An introduction to Dena'ina grammer: The Kenai dialect by Alan Boraas.

By Alan Boraas.

In accordance with reference fabric via: James Kari, Ph.D., Peter Kalifornsky, and Joan Tenenbaum, Ph.D.

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Why, for what reason? why, how come, for what reason, what’s it for? Page 53 Verbs PART V: VERBS Introduction As with other Athabascan languages, the Dena’ina verb is among the most grammatically complex structures known in linguistics. A change in a prefix in one position can initiate a change in other positions—the rules are predictable but complex (see the Model of Verb Formation section). Moreover, the Dena’ina verb is not only a verb in the English sense of the term, indicating action or state of being, but contains a great deal of additional information such as who is involved in the speech event (pronouns) and a system to classifiy nouns as belonging to certain conceptual categories.

Gheli good hdit’ahdi, hdit’ahsht’a finally, unexpectedly, by suprise hdit’ahdi shegh ninyu you came to me by surprise heł’i, qeł’i secretly qeł’i the qenash he is whispering hench’da maybe hench’da yaqech’ it may possibly happen tunił that way ighi well, then ighi! q’udigu neł Well! I will talk to you htgheshnash now iqech’di in that way jitq’u with difficulty, barely kiyi usdet in addition to k’eniqu in bride service for k’idet Naked lach’ gheli q’u completely, entirely, with all his might lach’u laghu jitq’u q’angheshduk I barely made it k’idet nughebał he is swimming naked truth, truly, it is true, certain lach’u beł qilan he is certain a guess, surmise, it could be (similar to shi laghu am I the one Page 47 Adverbs, Independent ‘lay’ I wonder if, but can be used with all pronouns, lay refers only to the speaker, I wonder łichen nuisance, bothersome łichen ełan nahden Sideways nda’ich what, how nih, nihdi etcetera, and so forth ghun k’i nch’u nih t’desne’ that one never says anything at all nił’i equally nił’idagheltal they are equally wide nił’u separating, taking apart nił’u ni’ilyu it was butchered niłghena one after another, constantly niłghena sht’a qenax he talks repeatedly niłghu level surface, flat, evenly spaced ełnen niłghu t’ełuq I leveled the earth niłk’ech’ zigzag, back and forth niłk’ech’ łuhshełdaniłtuk’ he ran zigzag niłk’uch’ various, different, assorted niłk’uch quht’ana there are different qilan people niłq’a, niłq’ach’ both sides, both directions, double end nuht’e blind qech’ (see yaqech’) since, thus qenadu, qenatq’u silent, quiet qenteh out in the village, among houses, visiting qenteh nugheyuł he is going about visiting (lit.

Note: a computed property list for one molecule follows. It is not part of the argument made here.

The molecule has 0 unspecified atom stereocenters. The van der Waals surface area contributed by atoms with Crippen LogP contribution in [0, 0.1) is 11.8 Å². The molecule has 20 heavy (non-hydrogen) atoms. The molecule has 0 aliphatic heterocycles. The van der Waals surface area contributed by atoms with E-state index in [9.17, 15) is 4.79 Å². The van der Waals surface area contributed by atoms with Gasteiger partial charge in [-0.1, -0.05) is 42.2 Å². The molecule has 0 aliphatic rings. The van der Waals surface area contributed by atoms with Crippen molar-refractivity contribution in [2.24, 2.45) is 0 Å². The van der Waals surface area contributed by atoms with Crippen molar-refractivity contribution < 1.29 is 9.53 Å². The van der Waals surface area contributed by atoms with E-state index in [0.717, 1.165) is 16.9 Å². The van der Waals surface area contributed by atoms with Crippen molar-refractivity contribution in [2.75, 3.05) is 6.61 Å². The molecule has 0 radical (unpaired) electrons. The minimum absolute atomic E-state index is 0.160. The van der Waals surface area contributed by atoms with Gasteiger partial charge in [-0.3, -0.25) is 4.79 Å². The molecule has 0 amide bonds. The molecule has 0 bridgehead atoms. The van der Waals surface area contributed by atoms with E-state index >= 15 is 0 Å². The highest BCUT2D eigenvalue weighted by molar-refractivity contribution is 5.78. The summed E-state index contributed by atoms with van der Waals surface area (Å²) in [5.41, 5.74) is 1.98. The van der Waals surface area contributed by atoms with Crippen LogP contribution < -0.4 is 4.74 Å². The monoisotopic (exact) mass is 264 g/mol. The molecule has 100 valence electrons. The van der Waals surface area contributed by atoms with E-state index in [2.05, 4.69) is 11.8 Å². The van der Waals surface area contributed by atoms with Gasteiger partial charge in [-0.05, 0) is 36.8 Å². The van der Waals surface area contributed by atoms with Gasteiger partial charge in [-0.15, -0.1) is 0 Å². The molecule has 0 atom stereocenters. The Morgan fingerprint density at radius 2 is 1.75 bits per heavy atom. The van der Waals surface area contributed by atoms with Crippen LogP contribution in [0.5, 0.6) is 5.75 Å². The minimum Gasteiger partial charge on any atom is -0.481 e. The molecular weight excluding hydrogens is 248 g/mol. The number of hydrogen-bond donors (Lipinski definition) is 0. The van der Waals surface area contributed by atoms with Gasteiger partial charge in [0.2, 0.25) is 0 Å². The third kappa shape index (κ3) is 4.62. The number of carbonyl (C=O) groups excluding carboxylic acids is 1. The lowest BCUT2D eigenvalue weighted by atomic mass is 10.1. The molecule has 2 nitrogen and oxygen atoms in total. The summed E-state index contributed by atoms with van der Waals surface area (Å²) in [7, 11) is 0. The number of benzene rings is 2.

An inflectional prefix or suffix does not change the nature or category of the word. In English adding “s” to the noun “car” changes it from singular to plural but it is still a noun meaning automobile, or adding “–ing” to “walk” changes it from present tense, “I walk…” to a present participle, “I am walking,”—it still means to move on foot. A derivational prefix or suffix significantly changes the meaning or part of speech of the word. For example changing the suffix of the English “excitement” (excite+ment) to –able makes “excitable” (excit+able) changing the word from a noun to an adjective and is, by definition, derivational.

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